3 Red Flags to Avoid in Your Investor Visa Petition

The E Visa for investors and entrepreneurs presents a straightforward avenue for non-US citizens from treaty countries to start a business in the United States. The visa has stringent requirements attached, but once obtained, can be a very business-friendly visa because it allows business owners to hire workers from their own country, and it can be extended without limit as long as the visa holder owns the business. Additionally, the investor visa seems to have avoided negative reverberations from the Trump Administration’s “America First” immigration memorandums, which have impacted other popular visa programs, including student visas, H-1B visas and family-based sponsorship petitions.

With that being said, there are common pitfalls that should be avoided in E-2 visas as you present your best case to United States Citizenship and Immigration Services (USCIS).

Here are 3 E-2 Visa Red Flags to be aware of during your petition:

Untraceable Source of Investment

Investment visas require a substantial investment by the visa holder, but that doesn’t mean showing up with $100,000 cash. USCIS will want to see a clean paper trail for your investment – it should be in your business bank account and should have been deposited into that account from other established bank accounts. Ideally, your investment should be no-strings-attached – avoid loans whenever possible – because USCIS wants to see that your investment is “at-risk.” The at-risk criterion acts as a bond of sorts, ensuring that investors are not using the investment to commit fraud.

Lack of Thoughtful Business Plan

An E-2 Visa should not be the starting point to your investment in the United States – it should be the last piece of the puzzle. You should be ready to start doing business as soon as your visa is approved and should have a thoughtful business plan that includes operating expenses and growth projections for your business. For more information, visit our legal primer for starting a business in the United States.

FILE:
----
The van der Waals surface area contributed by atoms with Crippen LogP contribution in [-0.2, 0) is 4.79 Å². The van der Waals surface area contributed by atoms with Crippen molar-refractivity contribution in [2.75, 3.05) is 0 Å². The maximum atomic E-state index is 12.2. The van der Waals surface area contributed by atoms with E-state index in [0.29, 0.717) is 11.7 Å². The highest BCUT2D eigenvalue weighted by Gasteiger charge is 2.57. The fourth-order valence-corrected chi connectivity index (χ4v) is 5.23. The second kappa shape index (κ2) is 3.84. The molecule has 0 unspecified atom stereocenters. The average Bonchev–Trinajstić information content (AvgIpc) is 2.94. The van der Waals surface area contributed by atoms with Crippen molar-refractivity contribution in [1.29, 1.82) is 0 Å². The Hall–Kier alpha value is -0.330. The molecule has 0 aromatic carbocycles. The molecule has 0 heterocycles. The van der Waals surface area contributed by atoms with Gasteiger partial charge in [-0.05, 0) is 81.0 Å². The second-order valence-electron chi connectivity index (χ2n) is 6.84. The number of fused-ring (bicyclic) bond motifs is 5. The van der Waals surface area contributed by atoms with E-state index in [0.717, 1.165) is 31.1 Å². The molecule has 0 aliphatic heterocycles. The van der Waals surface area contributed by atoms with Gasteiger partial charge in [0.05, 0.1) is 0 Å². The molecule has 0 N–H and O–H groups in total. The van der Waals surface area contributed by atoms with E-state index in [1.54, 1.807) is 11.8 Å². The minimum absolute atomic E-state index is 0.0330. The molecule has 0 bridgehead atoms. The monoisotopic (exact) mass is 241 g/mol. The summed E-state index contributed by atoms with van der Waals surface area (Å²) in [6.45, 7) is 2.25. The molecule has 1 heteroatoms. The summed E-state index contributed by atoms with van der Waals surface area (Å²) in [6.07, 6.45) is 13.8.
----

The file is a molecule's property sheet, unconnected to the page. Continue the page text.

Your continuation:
Business Identified as Being of High Risk of Fraud

This red flag can be the most difficult because it relies on the discretion of the officials who review your case. Factors to consider in this red flag is whether your native country is listed as a high-risk country of origin for criminal activity such as human trafficking, drug trafficking, or organized crime. The second consideration is whether the business is seen as the type of business that could facilitate a crime – such as a massage parlor, which has been a common front for human trafficking. This red flag might seem arbitrary, and in many ways it is, but if you are in doubt as to whether your business might not qualify based on your country of origin and type of business, make sure you talk with a qualified attorney before undertaking the process.

Setting Your Business Up for Success

Investment visas offer foreign investors and entrepreneurs a chance to experience their American dream – to start and grow a business using their ingenuity, skills, and perseverance. We have worked with business owners from around the world to start businesses of all sizes – from consultancies to franchises and restaurants to physician practices. Call us today for a free consultation about your investor visa application if you have questions about the process or if you are looking for an experienced immigration attorney. For more information about E Visas, download our complimentary Guide for Trade and Investment.